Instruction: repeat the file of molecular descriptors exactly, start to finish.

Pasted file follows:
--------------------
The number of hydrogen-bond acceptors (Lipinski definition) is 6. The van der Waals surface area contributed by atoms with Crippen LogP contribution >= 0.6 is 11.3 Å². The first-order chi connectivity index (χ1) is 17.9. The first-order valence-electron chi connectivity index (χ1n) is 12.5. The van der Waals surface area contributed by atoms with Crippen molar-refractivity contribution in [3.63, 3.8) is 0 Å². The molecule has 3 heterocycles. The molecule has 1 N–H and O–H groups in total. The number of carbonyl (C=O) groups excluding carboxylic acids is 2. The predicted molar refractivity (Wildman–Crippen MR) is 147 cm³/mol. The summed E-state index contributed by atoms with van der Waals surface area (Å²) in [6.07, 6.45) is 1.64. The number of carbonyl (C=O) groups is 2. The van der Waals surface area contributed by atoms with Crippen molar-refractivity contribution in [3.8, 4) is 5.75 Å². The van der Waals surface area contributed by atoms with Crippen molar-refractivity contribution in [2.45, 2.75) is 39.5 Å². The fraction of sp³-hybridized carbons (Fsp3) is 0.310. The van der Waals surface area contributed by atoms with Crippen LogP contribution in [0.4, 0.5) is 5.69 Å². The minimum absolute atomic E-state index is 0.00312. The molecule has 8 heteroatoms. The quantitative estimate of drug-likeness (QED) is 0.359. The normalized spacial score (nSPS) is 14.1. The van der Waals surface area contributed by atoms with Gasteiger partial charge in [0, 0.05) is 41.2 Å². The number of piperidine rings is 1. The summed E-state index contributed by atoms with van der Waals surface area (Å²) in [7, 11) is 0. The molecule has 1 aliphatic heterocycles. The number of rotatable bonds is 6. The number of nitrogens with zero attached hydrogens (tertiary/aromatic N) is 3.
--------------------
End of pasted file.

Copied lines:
The number of hydrogen-bond acceptors (Lipinski definition) is 6. The van der Waals surface area contributed by atoms with Crippen LogP contribution >= 0.6 is 11.3 Å². The first-order chi connectivity index (χ1) is 17.9. The first-order valence-electron chi connectivity index (χ1n) is 12.5. The van der Waals surface area contributed by atoms with Crippen molar-refractivity contribution in [3.63, 3.8) is 0 Å². The molecule has 3 heterocycles. The molecule has 1 N–H and O–H groups in total. The number of carbonyl (C=O) groups excluding carboxylic acids is 2. The predicted molar refractivity (Wildman–Crippen MR) is 147 cm³/mol. The summed E-state index contributed by atoms with van der Waals surface area (Å²) in [6.07, 6.45) is 1.64. The number of carbonyl (C=O) groups is 2. The van der Waals surface area contributed by atoms with Crippen molar-refractivity contribution in [3.8, 4) is 5.75 Å². The van der Waals surface area contributed by atoms with Crippen molar-refractivity contribution in [2.45, 2.75) is 39.5 Å². The fraction of sp³-hybridized carbons (Fsp3) is 0.310. The van der Waals surface area contributed by atoms with Crippen LogP contribution in [0.4, 0.5) is 5.69 Å². The minimum absolute atomic E-state index is 0.00312. The molecule has 8 heteroatoms. The quantitative estimate of drug-likeness (QED) is 0.359. The normalized spacial score (nSPS) is 14.1. The van der Waals surface area contributed by atoms with Gasteiger partial charge in [0, 0.05) is 41.2 Å². The number of piperidine rings is 1. The summed E-state index contributed by atoms with van der Waals surface area (Å²) in [7, 11) is 0. The molecule has 1 aliphatic heterocycles. The number of rotatable bonds is 6. The number of nitrogens with zero attached hydrogens (tertiary/aromatic N) is 3.